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Virtual cashiers? How a Toronto company is addressing a staffing shortage from a distance


With so many restaurant owners desperate to find workers, could virtual cashiers taking orders via video chat from places like Bolivia or Nicaragua be a solution?

Toronto-based startup Percy believes the time for such an idea has come and hopes to rapidly expand into the U.S., with one of its virtual cashiers set to begin work in Las Vegas this week.

Percy’s virtual cashiers were already spotted at some Toronto Freshii restaurants in November.

The service sees restaurants place a screen at the order desk. Customers talk to a live person who is thousands of kilometres away at a call center. They take the order, pleasantly suggest options or add-ons and plug it all into a system that tells on-site workers in the kitchen what meals need to be prepared.  

There are currently around 100 Percy workers at call centres in Pakistan, Nicaragua and Bolivia.

"We have franchise owners message us and say it’s an absolute life saver," said Angela Argo, who is a co-founder of Percy.

The latest data from Statistics Canada shows the food and hospitality sectors have lost roughly 171,000 workers since the COVID-19 pandemic began.

Restaurants have been hit particularly hard and have had trouble finding and retaining staff.  

“We were having restaurant owners call us and say, I need a Percy tomorrow, or I can't open my doors. My staff quit, or three of them got COVID and they can't come in for two weeks,” Argo said.

A Percy virtual cashier is seen working remotely at a Freshii restaurant.

Rajesh Patel is a Freshii franchise owner who has been using Percy for several months.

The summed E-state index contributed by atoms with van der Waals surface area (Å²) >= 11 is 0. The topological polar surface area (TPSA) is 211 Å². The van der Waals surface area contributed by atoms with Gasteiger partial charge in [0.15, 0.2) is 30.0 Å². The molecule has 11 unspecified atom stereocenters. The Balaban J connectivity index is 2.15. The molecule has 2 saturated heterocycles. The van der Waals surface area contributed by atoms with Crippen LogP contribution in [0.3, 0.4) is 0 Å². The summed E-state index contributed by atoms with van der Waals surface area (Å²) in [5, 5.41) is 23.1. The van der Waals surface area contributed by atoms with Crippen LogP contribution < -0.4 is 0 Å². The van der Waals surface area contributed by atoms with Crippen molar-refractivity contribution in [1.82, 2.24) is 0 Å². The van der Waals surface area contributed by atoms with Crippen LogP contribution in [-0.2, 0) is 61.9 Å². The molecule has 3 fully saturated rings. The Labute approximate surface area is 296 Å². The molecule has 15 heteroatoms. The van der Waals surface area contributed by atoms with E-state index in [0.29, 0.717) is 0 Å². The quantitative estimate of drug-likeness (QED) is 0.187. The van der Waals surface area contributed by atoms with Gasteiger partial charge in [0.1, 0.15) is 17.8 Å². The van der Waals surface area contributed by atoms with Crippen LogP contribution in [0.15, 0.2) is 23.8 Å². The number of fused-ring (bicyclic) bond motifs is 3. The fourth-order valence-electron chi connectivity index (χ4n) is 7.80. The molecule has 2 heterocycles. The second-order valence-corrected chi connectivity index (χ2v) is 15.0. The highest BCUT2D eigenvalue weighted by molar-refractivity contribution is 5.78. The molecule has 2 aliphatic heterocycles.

“If someone calls in sick or we have team member on holiday we can use Percy for this.” Patel said.

Some have been outraged by the outsourcing of such jobs, however. They have also pointed out that the workers do not make anywhere near the minimum wage they would be guaranteed in Canada.

Argo says the workers do make at least two to three times their local minimum wage. In Bolivia minimum wage is around $5,000 a year. In Pakistan it’s closer to $2,000.

“For someone living in Pakistan, it's much higher than a wage they’re used to seeing and they're able to have a really incredible quality of life,” says Argo.

CTV News arranged with the company to speak with one of the workers in Bolivia who said she really loves her job.

“I love to do customer service and the people in Canada have been so nice,” she said.

“Their first reaction is this is weird,” she said, but added customers quickly get used to it.

 “I get to interact with people that are out of my country. I also can practice my English.”

A Percy virtual cashier is seen working remotely at a Freshii restaurant.

Asked what they thought of the service, most customers seemed supportive.

“I think it will take time to get accustomed to, but it’s great,” said one.

“In this day and age nothing seems weird anymore,” said another customer with a laugh.

Though one person said he thought the human element was still missing and that you expect to see someone in-person taking your order.

Many companies, particularly retailers, have been replacing cashiers with self-checkout machines. Argo says his company is creating job for humans.

“These are people working. You see their smiling faces. It’s a net benefit.”

Ian Lee, an associate professor with Carleton University’s Sprott School of Business, says this all the result of a massive labour shortage that could last the next 50 years.

"We have the lowest unemployment in the history ever of Canada and it's going to get worse, not better,” he said. Lee notes the birth rate in Canada is far below the replacement level and older Canadians have been leaving the workforce.

“There's a desperate shortage of workers and these technologies are not taking jobs away from anybody. We do not have enough workers. We are short, almost a million workers right now as we speak in Canada alone. And that's what's driving this.” Top Stories

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